The COVID-19 pandemic heightened awareness of how building systems operate and impact occupant wellness. The average person is reading articles, watching videos, engaging in social media exchanges, and asking pointed questions. They want to know what building owners and facility managers are doing to provide healthy spaces to live, learn, work, and visit. Smart buildings designed for occupant health and wellness are highly marketable and also offer improved comfort, efficiency, resilience, and sustainability.
Indoor environmental quality (IEQ) describes how an indoor environment affects occupant health and wellness. Most people spend about 90% of their time indoors, so what they breathe, feel, and hear within the built environment has significant implications for their quality of life. Indoor air quality (IAQ) is the most well-known IEQ component, with clean, fresh air universally recognized as a prerequisite for health. By necessity, IEQ is more comprehensive than IAQ alone.
The Relationship Between IEQ and Sustainability
Optimal IEQ and sustainability are interrelated. Sustainability is the judicious use of thoughtfully selected resources to meet human needs while minimizing environmental impacts and waste. Designs for improving sustainability and IEQ both require purposeful control over how air, thermal energy (heat), and moisture enter, exit, and flow through the building.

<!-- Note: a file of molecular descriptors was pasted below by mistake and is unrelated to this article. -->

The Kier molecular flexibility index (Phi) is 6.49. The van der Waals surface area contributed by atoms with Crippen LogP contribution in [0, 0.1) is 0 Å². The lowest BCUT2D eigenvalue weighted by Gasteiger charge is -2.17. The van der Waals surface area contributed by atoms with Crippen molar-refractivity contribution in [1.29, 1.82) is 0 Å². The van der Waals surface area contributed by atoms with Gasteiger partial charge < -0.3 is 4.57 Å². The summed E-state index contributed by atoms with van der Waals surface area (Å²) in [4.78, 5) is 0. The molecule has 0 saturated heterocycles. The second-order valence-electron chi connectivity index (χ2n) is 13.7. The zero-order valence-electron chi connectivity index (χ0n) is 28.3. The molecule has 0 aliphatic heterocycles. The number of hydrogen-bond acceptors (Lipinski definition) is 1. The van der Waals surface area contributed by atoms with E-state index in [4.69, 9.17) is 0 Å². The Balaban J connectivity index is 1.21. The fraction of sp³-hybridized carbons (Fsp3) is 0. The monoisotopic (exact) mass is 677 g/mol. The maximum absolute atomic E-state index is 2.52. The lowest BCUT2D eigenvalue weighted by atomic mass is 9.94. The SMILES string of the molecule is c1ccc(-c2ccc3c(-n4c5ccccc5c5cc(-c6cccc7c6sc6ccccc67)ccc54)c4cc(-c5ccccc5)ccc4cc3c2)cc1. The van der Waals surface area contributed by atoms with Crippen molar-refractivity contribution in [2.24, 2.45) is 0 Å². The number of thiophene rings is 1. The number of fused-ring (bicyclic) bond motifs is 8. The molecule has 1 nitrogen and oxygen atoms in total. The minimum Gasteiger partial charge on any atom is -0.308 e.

Sustainable buildings feature air-tight envelopes, insulation, and glazing to control the movement of thermal energy. Fresh air enters the building through controlled ventilation instead of haphazard air filtration and leakage. These measures give sustainable buildings reduced heating and cooling loads compared to a similarly sized conventional building in the same region. Low sensible loads and energy-efficient mechanical equipment like Variable Refrigerant
Flow (VRF) zoning systems limit the building’s demand on the electric grid. Sustainable buildings also use all-electric mechanical systems and appliances where possible to limit or eliminate greenhouse gas (GHG) emissions from on-site fossil-fuel combustion. Superior control over how the building operates makes sustainability possible and creates opportunities to improve IEQ for occupants. For example, a VRF zoning system for smart heating and cooling keeps energy consumption to a minimum and uses the same level of precision to maintain occupant thermal comfort. Order and predictability enable developers, building owners, and project teams to truly design the indoor environment, rather than leaving it to chance.